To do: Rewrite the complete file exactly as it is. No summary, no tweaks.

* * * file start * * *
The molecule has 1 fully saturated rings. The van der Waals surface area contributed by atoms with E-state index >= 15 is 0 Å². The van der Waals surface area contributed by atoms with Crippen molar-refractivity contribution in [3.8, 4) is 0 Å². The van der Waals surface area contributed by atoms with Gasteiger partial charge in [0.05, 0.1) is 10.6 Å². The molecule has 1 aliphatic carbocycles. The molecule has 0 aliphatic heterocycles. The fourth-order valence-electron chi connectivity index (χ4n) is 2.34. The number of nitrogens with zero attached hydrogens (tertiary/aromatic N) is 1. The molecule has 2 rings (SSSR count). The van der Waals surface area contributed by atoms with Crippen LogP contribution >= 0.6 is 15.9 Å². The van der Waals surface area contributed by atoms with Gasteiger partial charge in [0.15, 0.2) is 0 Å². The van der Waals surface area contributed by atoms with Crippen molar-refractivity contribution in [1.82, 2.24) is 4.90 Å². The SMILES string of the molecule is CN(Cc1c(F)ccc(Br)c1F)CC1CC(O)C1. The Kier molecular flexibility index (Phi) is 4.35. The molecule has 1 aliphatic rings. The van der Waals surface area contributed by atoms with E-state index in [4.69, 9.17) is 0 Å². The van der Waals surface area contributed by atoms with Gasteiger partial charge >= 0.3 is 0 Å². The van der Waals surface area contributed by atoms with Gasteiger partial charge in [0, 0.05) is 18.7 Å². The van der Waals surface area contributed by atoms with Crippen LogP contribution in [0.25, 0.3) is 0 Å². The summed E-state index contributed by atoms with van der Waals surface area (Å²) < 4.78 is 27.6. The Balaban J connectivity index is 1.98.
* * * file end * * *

The molecule has 1 fully saturated rings. The van der Waals surface area contributed by atoms with E-state index >= 15 is 0 Å². The van der Waals surface area contributed by atoms with Crippen molar-refractivity contribution in [3.8, 4) is 0 Å². The van der Waals surface area contributed by atoms with Gasteiger partial charge in [0.05, 0.1) is 10.6 Å². The molecule has 1 aliphatic carbocycles. The molecule has 0 aliphatic heterocycles. The fourth-order valence-electron chi connectivity index (χ4n) is 2.34. The number of nitrogens with zero attached hydrogens (tertiary/aromatic N) is 1. The molecule has 2 rings (SSSR count). The van der Waals surface area contributed by atoms with Crippen LogP contribution >= 0.6 is 15.9 Å². The van der Waals surface area contributed by atoms with Gasteiger partial charge in [0.15, 0.2) is 0 Å². The van der Waals surface area contributed by atoms with Crippen molar-refractivity contribution in [1.82, 2.24) is 4.90 Å². The SMILES string of the molecule is CN(Cc1c(F)ccc(Br)c1F)CC1CC(O)C1. The Kier molecular flexibility index (Phi) is 4.35. The molecule has 1 aliphatic rings. The van der Waals surface area contributed by atoms with E-state index in [4.69, 9.17) is 0 Å². The van der Waals surface area contributed by atoms with Gasteiger partial charge >= 0.3 is 0 Å². The van der Waals surface area contributed by atoms with Gasteiger partial charge in [0, 0.05) is 18.7 Å². The van der Waals surface area contributed by atoms with Crippen LogP contribution in [0.25, 0.3) is 0 Å². The summed E-state index contributed by atoms with van der Waals surface area (Å²) < 4.78 is 27.6. The Balaban J connectivity index is 1.98.